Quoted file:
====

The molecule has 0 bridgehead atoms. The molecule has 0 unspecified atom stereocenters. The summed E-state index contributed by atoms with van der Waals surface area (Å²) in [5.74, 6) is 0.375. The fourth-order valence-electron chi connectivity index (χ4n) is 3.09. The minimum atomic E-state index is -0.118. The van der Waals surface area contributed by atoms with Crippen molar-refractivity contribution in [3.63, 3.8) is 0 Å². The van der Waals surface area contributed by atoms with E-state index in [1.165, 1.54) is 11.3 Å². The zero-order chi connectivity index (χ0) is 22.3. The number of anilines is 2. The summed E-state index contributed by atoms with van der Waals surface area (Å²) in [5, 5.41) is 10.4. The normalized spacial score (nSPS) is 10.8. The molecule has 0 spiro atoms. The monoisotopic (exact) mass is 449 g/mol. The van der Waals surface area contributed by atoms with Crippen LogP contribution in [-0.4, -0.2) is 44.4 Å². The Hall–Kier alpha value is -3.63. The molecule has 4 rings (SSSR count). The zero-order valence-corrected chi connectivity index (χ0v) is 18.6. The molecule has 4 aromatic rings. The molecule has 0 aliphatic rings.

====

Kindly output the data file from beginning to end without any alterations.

The molecule has 0 bridgehead atoms. The molecule has 0 unspecified atom stereocenters. The summed E-state index contributed by atoms with van der Waals surface area (Å²) in [5.74, 6) is 0.375. The fourth-order valence-electron chi connectivity index (χ4n) is 3.09. The minimum atomic E-state index is -0.118. The van der Waals surface area contributed by atoms with Crippen molar-refractivity contribution in [3.63, 3.8) is 0 Å². The van der Waals surface area contributed by atoms with E-state index in [1.165, 1.54) is 11.3 Å². The zero-order chi connectivity index (χ0) is 22.3. The number of anilines is 2. The summed E-state index contributed by atoms with van der Waals surface area (Å²) in [5, 5.41) is 10.4. The normalized spacial score (nSPS) is 10.8. The molecule has 0 spiro atoms. The monoisotopic (exact) mass is 449 g/mol. The van der Waals surface area contributed by atoms with Crippen LogP contribution in [-0.4, -0.2) is 44.4 Å². The Hall–Kier alpha value is -3.63. The molecule has 4 rings (SSSR count). The zero-order valence-corrected chi connectivity index (χ0v) is 18.6. The molecule has 4 aromatic rings. The molecule has 0 aliphatic rings.